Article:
Can it be said that one deplored the excesses of some clerics more than the other? Can it be said that one saw a greater necessity to return to fundamental Gospel values more than the other? I think not. What distinguishes them, to adopt classic military terminology, was more tactical than strategic in character.

In effect, we can go through most of history in the same way only to discover more good faith than malicious intent. Over time, however, we have become distracted by geo-politics and insignificant peripheral idiosyncrasies. The centrality of God’s own Word has often been forgotten; tragically, this has too frequently been the case among Catholics.

Yet Catholicism contains in its tradition and history a rich legacy of spirituality perfectly suited to applying the Gospels to daily living. The Holy Spirit has consistently prompted prophetic people – agents of change – to bring those who stray back into the Good Shepherd’s fold.

Also, in the Old Testament, we find evidence of the unifying power of Holy Scripture. The Book of Nehemiah, for example, which was originally the last historical book in the Hebrew canon, refers to the important period after the Babylonian exile, known as the Restoration. There is in chapter eight an account in which the scribe Ezra, regarded by in the Talmud as a second Moses, is called by “all the people” to read from the book of the law of Moses: “He read from it facing the square before the Water Gate from early morning until midday, in the presence of the men and the women and those who could understand; and the ears of all the people were attentive to the book of the law…All the people answered ‘Amen, Amen,’ lifting up their hands.”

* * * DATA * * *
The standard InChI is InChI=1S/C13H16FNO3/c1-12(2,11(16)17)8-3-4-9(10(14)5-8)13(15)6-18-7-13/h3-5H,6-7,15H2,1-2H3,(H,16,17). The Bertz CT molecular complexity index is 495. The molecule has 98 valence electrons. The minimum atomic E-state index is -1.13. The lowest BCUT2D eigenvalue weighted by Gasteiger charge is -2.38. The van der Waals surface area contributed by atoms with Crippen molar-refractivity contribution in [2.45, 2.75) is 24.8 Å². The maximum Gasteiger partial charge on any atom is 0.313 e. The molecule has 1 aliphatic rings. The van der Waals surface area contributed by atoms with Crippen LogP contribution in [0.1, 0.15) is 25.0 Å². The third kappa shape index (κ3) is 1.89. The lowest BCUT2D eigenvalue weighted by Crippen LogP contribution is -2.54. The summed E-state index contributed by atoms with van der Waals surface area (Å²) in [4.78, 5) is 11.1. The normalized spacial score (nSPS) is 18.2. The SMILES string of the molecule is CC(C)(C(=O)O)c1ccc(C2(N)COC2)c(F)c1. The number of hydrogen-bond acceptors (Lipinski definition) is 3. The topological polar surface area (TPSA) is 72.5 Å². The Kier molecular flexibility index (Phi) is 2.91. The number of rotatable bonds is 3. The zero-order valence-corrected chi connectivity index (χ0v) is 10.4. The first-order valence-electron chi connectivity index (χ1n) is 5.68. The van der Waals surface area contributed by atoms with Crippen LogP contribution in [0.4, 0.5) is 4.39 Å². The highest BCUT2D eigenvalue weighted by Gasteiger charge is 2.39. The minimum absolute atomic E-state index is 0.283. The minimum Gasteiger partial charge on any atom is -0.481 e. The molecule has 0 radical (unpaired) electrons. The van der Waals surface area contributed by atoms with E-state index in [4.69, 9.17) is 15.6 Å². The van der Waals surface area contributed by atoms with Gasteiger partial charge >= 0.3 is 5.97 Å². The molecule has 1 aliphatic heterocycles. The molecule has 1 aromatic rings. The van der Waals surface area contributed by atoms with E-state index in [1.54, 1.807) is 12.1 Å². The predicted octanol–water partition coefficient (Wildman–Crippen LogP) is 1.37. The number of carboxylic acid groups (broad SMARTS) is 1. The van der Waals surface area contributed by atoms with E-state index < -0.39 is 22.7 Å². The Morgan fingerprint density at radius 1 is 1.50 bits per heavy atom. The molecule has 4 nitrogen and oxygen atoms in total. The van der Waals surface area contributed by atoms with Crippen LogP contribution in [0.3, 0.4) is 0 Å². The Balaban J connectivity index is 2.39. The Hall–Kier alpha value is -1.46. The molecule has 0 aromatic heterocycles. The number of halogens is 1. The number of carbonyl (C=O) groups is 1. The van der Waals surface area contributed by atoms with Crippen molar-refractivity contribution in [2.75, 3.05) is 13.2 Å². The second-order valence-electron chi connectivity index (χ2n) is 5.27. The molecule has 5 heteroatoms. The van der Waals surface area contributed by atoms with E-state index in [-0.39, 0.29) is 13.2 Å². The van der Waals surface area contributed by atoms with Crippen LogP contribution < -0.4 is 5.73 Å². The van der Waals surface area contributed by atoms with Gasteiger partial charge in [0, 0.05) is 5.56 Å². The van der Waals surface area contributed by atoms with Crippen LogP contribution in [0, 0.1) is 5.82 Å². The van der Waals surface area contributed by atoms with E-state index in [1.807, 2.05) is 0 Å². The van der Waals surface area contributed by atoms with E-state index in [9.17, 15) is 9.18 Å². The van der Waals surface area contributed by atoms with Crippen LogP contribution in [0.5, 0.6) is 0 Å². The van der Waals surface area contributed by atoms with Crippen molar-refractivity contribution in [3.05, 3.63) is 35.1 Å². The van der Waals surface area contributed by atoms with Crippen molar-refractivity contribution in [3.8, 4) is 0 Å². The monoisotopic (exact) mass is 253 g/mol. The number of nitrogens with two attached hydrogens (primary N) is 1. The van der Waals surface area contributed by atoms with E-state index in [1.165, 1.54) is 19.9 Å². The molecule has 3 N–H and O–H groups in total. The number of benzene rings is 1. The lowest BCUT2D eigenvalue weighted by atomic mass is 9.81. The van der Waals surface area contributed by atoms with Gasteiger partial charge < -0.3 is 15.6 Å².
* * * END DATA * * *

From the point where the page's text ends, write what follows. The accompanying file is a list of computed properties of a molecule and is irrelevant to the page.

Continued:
For Christians, the Law of Moses lives in the words of Jesus. There would be pleasant symmetry in calling the day in which Christian churches are reunited as the Christian Restoration! In such a case, it might be said that the foundation of restoration lay in the return to Christ as the sole shepherd and to his sacred words known to all his sheep: I am the good shepherd…I have other sheep that do not belong to this fold. These also I must lead, and they will hear my voice, and there will be one flock one shepherd.

The saving words attributed to Jesus in the New Testament have the power to reunite all Christians in heart, if not in mind.

“The law of the Lord is perfect, reviving the soul”, writes the psalmist. It also revives the body, which is the church.

In his first letter to the Corinthians, the apostle Paul taught us to appreciate diversity in unity by reminding us that “the body is one and has many members”. He added, “God arranged the members in the body, each one of them, as he chose. If all were a single member, where would the body be?”

In effect, this analogy not only teaches us to tolerate but indeed to savour differences. It also provides clear evidence of the interdependence of each member of Christ’s earthly body: “If one member suffers, all suffer together with it; if one member is honoured, all rejoice together with it”.

This, to me, is a compelling call to conversion, compassion and communion.

We are all made to drink of one Spirit.
– 1 Cor. 12: 13